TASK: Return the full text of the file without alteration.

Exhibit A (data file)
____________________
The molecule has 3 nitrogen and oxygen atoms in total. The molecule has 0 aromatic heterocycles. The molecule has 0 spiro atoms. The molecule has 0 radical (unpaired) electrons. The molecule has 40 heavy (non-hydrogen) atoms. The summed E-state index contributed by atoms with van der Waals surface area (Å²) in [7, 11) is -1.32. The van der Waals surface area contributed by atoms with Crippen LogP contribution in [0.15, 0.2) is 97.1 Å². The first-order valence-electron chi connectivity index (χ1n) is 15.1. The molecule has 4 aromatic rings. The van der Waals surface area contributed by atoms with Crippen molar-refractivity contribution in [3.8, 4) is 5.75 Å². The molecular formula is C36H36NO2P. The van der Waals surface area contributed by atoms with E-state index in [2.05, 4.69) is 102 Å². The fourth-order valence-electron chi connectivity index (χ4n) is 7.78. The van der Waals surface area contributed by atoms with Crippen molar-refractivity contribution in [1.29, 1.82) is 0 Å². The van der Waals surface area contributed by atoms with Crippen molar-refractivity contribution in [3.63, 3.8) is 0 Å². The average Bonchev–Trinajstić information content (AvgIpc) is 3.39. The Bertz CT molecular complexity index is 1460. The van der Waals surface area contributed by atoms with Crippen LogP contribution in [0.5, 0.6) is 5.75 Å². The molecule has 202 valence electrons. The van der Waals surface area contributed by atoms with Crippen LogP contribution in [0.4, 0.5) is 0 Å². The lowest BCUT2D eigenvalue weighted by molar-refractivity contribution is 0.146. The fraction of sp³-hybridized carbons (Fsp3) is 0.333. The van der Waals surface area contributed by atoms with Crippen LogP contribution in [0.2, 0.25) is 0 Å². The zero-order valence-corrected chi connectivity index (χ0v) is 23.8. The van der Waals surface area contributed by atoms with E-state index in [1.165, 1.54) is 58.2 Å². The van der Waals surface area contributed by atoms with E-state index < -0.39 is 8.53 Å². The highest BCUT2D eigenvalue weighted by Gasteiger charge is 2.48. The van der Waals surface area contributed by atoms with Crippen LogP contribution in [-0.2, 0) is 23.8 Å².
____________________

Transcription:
The molecule has 3 nitrogen and oxygen atoms in total. The molecule has 0 aromatic heterocycles. The molecule has 0 spiro atoms. The molecule has 0 radical (unpaired) electrons. The molecule has 40 heavy (non-hydrogen) atoms. The summed E-state index contributed by atoms with van der Waals surface area (Å²) in [7, 11) is -1.32. The van der Waals surface area contributed by atoms with Crippen LogP contribution in [0.15, 0.2) is 97.1 Å². The first-order valence-electron chi connectivity index (χ1n) is 15.1. The molecule has 4 aromatic rings. The van der Waals surface area contributed by atoms with Crippen molar-refractivity contribution in [3.8, 4) is 5.75 Å². The molecular formula is C36H36NO2P. The van der Waals surface area contributed by atoms with E-state index in [2.05, 4.69) is 102 Å². The fourth-order valence-electron chi connectivity index (χ4n) is 7.78. The van der Waals surface area contributed by atoms with Crippen molar-refractivity contribution in [1.29, 1.82) is 0 Å². The van der Waals surface area contributed by atoms with Crippen molar-refractivity contribution in [3.63, 3.8) is 0 Å². The average Bonchev–Trinajstić information content (AvgIpc) is 3.39. The Bertz CT molecular complexity index is 1460. The van der Waals surface area contributed by atoms with Crippen LogP contribution in [0.5, 0.6) is 5.75 Å². The molecule has 202 valence electrons. The van der Waals surface area contributed by atoms with Crippen LogP contribution in [0.4, 0.5) is 0 Å². The lowest BCUT2D eigenvalue weighted by molar-refractivity contribution is 0.146. The fraction of sp³-hybridized carbons (Fsp3) is 0.333. The van der Waals surface area contributed by atoms with Crippen LogP contribution in [0.2, 0.25) is 0 Å². The zero-order valence-corrected chi connectivity index (χ0v) is 23.8. The van der Waals surface area contributed by atoms with E-state index in [1.165, 1.54) is 58.2 Å². The van der Waals surface area contributed by atoms with E-state index < -0.39 is 8.53 Å². The highest BCUT2D eigenvalue weighted by Gasteiger charge is 2.48. The van der Waals surface area contributed by atoms with Crippen LogP contribution in [-0.2, 0) is 23.8 Å².